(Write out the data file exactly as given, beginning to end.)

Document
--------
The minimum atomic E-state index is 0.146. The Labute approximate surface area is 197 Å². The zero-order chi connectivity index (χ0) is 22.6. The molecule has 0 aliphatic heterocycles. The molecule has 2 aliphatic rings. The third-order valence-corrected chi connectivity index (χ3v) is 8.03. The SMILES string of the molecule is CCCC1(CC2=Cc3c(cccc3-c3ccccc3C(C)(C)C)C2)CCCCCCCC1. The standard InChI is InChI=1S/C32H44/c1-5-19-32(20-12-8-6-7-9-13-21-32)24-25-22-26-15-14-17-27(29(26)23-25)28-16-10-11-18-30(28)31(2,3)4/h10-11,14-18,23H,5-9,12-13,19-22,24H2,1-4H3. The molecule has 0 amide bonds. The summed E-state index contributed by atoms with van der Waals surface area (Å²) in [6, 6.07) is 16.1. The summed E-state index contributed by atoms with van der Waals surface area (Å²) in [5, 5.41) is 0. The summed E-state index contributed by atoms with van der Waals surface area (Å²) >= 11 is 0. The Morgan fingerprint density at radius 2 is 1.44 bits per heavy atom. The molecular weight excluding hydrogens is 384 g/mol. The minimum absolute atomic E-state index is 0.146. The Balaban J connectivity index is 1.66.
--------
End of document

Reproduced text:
The minimum atomic E-state index is 0.146. The Labute approximate surface area is 197 Å². The zero-order chi connectivity index (χ0) is 22.6. The molecule has 0 aliphatic heterocycles. The molecule has 2 aliphatic rings. The third-order valence-corrected chi connectivity index (χ3v) is 8.03. The SMILES string of the molecule is CCCC1(CC2=Cc3c(cccc3-c3ccccc3C(C)(C)C)C2)CCCCCCCC1. The standard InChI is InChI=1S/C32H44/c1-5-19-32(20-12-8-6-7-9-13-21-32)24-25-22-26-15-14-17-27(29(26)23-25)28-16-10-11-18-30(28)31(2,3)4/h10-11,14-18,23H,5-9,12-13,19-22,24H2,1-4H3. The molecule has 0 amide bonds. The summed E-state index contributed by atoms with van der Waals surface area (Å²) in [6, 6.07) is 16.1. The summed E-state index contributed by atoms with van der Waals surface area (Å²) in [5, 5.41) is 0. The summed E-state index contributed by atoms with van der Waals surface area (Å²) >= 11 is 0. The Morgan fingerprint density at radius 2 is 1.44 bits per heavy atom. The molecular weight excluding hydrogens is 384 g/mol. The minimum absolute atomic E-state index is 0.146. The Balaban J connectivity index is 1.66.